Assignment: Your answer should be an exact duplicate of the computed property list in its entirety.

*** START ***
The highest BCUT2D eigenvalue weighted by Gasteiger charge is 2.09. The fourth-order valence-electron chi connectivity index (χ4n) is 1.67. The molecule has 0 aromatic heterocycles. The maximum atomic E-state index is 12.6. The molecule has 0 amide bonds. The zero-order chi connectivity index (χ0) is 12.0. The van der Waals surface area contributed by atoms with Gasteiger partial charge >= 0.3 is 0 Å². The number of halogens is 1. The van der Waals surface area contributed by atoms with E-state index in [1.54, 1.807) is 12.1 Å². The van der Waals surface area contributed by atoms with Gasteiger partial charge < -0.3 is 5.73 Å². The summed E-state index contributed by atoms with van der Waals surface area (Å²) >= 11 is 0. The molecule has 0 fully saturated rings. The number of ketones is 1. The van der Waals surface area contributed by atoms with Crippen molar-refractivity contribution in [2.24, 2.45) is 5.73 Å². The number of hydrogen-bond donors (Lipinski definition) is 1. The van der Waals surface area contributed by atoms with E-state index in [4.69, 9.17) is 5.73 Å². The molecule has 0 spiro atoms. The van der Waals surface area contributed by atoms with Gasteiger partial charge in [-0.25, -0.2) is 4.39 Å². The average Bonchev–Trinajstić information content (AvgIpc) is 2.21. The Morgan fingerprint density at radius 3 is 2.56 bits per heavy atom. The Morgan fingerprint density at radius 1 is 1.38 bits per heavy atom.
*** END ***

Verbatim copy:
The highest BCUT2D eigenvalue weighted by Gasteiger charge is 2.09. The fourth-order valence-electron chi connectivity index (χ4n) is 1.67. The molecule has 0 aromatic heterocycles. The maximum atomic E-state index is 12.6. The molecule has 0 amide bonds. The zero-order chi connectivity index (χ0) is 12.0. The van der Waals surface area contributed by atoms with Gasteiger partial charge >= 0.3 is 0 Å². The number of halogens is 1. The van der Waals surface area contributed by atoms with E-state index in [1.54, 1.807) is 12.1 Å². The van der Waals surface area contributed by atoms with Gasteiger partial charge < -0.3 is 5.73 Å². The summed E-state index contributed by atoms with van der Waals surface area (Å²) >= 11 is 0. The molecule has 0 fully saturated rings. The number of ketones is 1. The van der Waals surface area contributed by atoms with Crippen molar-refractivity contribution in [2.24, 2.45) is 5.73 Å². The number of hydrogen-bond donors (Lipinski definition) is 1. The van der Waals surface area contributed by atoms with E-state index in [4.69, 9.17) is 5.73 Å². The molecule has 0 spiro atoms. The van der Waals surface area contributed by atoms with Gasteiger partial charge in [-0.25, -0.2) is 4.39 Å². The average Bonchev–Trinajstić information content (AvgIpc) is 2.21. The Morgan fingerprint density at radius 3 is 2.56 bits per heavy atom. The Morgan fingerprint density at radius 1 is 1.38 bits per heavy atom.